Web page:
05 July 2009

It's a Fourth of July Miracle!

Independence Day is Lindsay's favorite holiday. It's summer, there are cookouts, bonfires, and fireworks, and it is a holiday that requires little effort (no gifts, large meals, etc.). Yesterday was a memorable 4th of July, for sure. Prior to heading into North Liberty for the best burger in town at the Wabash and the parade of fire engines, tractors, and people on goofy bicycles, I took Bootypants for a walk on our trails (as either Lindsay or I do every day). We certainly didn't purchase our property for its floristic quality, as the land, which was formerly a hog farm, is severly degraded and covered mostly by tall goldenrod (Solidago altissima) and non-native pasture grasses such as Hungarian Brome (Bromus inermis), Orchard Grass (Dactylis glomerata), Tall Fescue (Festuca elatior), Timothy (Phleum pratense), and Kentucky Blue Grass (Poa pratensis). Sure, there are a couple of more average quality native plants, like Swamp Agrimony (Agrimonia parviflora) and Spring Avens (Geum vernum), but it's a weedy property. So you can imagine my surprise yesterday when, while walking the trails, I saw this...

Yeah, mostly weeds: Hungarian Brome, Queen Anne's Lace (Daucus carota), Autumn Olive (Elaeagnus umbellata), Tall Fescue, Field Hawkweed (Hieracium caespitosum), Kentucky Blue Grass, Multiflora Rose (Rosa multiflora), and Tall Goldenrod can all be seen in the photo above. But look at the plant in the middle of the photo.

I was completely shocked. Astounded. Baffled. I think my response, when I saw the plant, was, "Holy crap, Habenaria lacera!" I called Lindsay, who was in the house, from my cell phone, first to make sure I was really awake, and second to have her join me on the trail with a camera and notebook. I had found a single plant of Ragged Fringed Orchid, Platanthera lacera (=Habenaria lacera) among a bunch of weeds in our upland old field. Plants of the Chicago Region (Swink and Wilhelm, 1994) lists acid bog, peaty sand prairie, mesic prairie, and artificially disturbed moist peaty areas as habitat for this species. Orchids of the Western Great Lakes Region (Case, 1987) adds sandy wet meadow and roadside ditch to the list of known habitats for Ragged Fringed Orchid. Orchids of Indiana (Homoya, 1993) includes calcareous fen, acid seep spring, dry field, mesic flatwoods, and mesic upland forest to the list of known habitats for the species. Of this long list of habitats, Homoya's dry field comes closest to what we have on our property. However, he later states that Ragged Fringed Orchid is found most frequently in moist, sunny, mildly acidic habitats, which are more common in some of the northern Indiana natural regions, but that in southern Indiana it can be found in old fields dominated by Little Bluestem (Schizachyrium scoparium). This seems different from the silty clay, weedy field in which the plant grows on our property.

All of this leads me to question my plans for our property. When we purchased the land, we assumed that the area was historically mesic upland forest, and the historical survey notes agree. I had fully intended to plant trees throughout the property to restore this pre-settlement plant community. After finding this species, which is most commonly found in prairie-like communities, I wonder if there were historically patches of prairie on our property, and if instead if I should manage for a mosaic of prairie and mesic forest instead of a uniform mesic upland forest.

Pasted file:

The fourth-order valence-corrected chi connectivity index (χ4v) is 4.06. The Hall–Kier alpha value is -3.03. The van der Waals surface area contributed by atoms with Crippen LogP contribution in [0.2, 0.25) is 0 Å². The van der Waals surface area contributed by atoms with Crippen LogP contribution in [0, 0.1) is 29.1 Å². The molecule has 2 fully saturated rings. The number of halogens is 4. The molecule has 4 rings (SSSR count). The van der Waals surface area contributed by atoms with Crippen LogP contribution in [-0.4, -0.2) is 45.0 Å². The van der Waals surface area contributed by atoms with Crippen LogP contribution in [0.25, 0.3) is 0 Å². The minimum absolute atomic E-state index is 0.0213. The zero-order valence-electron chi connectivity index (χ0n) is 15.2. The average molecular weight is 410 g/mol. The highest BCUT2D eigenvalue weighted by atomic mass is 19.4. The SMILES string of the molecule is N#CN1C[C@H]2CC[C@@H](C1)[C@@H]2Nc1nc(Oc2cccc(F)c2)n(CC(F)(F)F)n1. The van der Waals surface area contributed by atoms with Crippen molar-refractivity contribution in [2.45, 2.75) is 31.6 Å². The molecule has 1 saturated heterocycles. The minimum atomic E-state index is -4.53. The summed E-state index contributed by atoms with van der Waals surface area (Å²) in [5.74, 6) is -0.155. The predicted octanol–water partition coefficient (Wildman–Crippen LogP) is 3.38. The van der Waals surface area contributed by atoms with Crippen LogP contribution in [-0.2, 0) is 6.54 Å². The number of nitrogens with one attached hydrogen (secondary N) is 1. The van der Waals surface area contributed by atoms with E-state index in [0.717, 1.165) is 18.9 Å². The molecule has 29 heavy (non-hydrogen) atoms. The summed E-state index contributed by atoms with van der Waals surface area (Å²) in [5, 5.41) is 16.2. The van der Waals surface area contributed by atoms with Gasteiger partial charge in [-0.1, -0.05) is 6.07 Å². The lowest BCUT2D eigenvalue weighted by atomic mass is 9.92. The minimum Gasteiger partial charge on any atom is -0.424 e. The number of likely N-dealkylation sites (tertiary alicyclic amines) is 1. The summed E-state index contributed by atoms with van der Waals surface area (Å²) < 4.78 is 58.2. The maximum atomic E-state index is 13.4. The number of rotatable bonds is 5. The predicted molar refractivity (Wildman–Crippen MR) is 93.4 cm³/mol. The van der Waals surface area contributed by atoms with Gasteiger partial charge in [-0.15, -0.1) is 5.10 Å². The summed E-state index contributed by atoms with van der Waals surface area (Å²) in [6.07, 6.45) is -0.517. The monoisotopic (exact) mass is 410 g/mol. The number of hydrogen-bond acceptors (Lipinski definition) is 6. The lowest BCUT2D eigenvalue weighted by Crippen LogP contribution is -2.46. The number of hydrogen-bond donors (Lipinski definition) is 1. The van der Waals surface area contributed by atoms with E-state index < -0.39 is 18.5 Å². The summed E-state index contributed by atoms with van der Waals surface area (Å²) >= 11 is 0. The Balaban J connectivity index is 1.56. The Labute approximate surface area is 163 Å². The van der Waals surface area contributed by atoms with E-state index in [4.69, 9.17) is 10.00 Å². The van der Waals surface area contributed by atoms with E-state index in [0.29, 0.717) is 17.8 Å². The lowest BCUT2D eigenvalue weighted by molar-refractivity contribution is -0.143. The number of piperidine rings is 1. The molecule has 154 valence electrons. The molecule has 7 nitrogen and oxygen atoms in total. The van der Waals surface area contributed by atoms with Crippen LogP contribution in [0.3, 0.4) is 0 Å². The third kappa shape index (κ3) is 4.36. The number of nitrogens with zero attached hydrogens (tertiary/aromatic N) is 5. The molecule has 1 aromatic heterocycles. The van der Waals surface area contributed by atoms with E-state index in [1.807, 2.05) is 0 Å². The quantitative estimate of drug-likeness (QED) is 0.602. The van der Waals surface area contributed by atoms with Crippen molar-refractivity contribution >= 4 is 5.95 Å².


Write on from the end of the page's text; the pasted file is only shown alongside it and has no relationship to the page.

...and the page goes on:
It is interesting to note that the Ragged Fringed Orchid on our property is located approximately 1 1/2 feet off of our mowed trail, approximately 4 feet from a deer path, and approximately 10 feet from several large Autumn Olive shrubs. Ragged Fringed Orchid is a species that can show up one year and not the next, so it is possible that conditions at our property were just right this year for the species to show up, where it hadn't been there the previous two yeas that we've owned the property, and it may never show up again. Ragardless, it made this 4th of July memorable, and has really made me rethink how to "restore" our property. Any insights would be much appreciated.


Justin said...

That is pretty darn sweet! Platanthera lacera, in my mind, is a weird plant. I found it on my place last year growing in a forb poor prairie remnant. I have also seen it in high quality prairies in SW MO as well as fescue fields. Every time I have seen it there has only been a single stem. I think because it is a Platanthera, it gets more credit than it deserves. It is certainly the weediest of the genus. FNA lists roadside banks, ditches and old fields in addition to more quality habitats for it. Both Yatskievych (vol 1 Flora of Missouri) and Homoya (Orchids of Indiana) mention that it appears to be increasing in range since new populations are being found outside its historical range. My gut reation is that your plant is probably more of a colonization event than evidence of a prairie remnant. Given its strange behavior, I would look for more justification of prairie than this single species. Regardless, it is a fun and mysterious plant. Congratulations!

Scott said...

Hey Justin. I, too, would have thought that this was a colonization event, but I would have thought that other, less conservative species would have shown up before Platanthera lacera. Similarly, I would expect other prairie remnants if this was truly a remnant of what was there historically. Weird plant, indeed.